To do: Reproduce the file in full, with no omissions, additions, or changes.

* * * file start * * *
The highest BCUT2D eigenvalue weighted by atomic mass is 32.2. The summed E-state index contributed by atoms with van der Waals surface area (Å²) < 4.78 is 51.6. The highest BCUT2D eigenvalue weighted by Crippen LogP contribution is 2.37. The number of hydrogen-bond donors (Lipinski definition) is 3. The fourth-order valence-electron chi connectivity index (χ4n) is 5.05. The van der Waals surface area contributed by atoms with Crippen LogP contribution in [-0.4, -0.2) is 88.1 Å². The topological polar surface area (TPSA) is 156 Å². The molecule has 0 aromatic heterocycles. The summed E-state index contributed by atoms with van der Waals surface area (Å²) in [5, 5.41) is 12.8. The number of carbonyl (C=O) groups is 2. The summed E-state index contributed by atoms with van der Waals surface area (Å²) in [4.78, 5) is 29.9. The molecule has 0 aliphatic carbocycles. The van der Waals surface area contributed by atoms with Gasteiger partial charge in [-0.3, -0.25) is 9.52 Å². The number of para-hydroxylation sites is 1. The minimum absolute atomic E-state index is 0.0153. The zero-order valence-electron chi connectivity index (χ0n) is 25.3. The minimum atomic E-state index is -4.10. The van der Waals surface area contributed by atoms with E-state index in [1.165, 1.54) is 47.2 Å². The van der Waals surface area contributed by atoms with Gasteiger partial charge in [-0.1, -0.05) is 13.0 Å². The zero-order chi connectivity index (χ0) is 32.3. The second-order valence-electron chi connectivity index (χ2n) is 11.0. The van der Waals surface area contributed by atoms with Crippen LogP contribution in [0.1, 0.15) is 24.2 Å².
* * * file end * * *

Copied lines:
The highest BCUT2D eigenvalue weighted by atomic mass is 32.2. The summed E-state index contributed by atoms with van der Waals surface area (Å²) < 4.78 is 51.6. The highest BCUT2D eigenvalue weighted by Crippen LogP contribution is 2.37. The number of hydrogen-bond donors (Lipinski definition) is 3. The fourth-order valence-electron chi connectivity index (χ4n) is 5.05. The van der Waals surface area contributed by atoms with Crippen LogP contribution in [-0.4, -0.2) is 88.1 Å². The topological polar surface area (TPSA) is 156 Å². The molecule has 0 aromatic heterocycles. The summed E-state index contributed by atoms with van der Waals surface area (Å²) in [5, 5.41) is 12.8. The number of carbonyl (C=O) groups is 2. The summed E-state index contributed by atoms with van der Waals surface area (Å²) in [4.78, 5) is 29.9. The molecule has 0 aliphatic carbocycles. The van der Waals surface area contributed by atoms with Gasteiger partial charge in [-0.3, -0.25) is 9.52 Å². The number of para-hydroxylation sites is 1. The minimum absolute atomic E-state index is 0.0153. The zero-order valence-electron chi connectivity index (χ0n) is 25.3. The minimum atomic E-state index is -4.10. The van der Waals surface area contributed by atoms with E-state index in [1.165, 1.54) is 47.2 Å². The van der Waals surface area contributed by atoms with Gasteiger partial charge in [-0.1, -0.05) is 13.0 Å². The zero-order chi connectivity index (χ0) is 32.3. The second-order valence-electron chi connectivity index (χ2n) is 11.0. The van der Waals surface area contributed by atoms with Crippen LogP contribution in [0.1, 0.15) is 24.2 Å².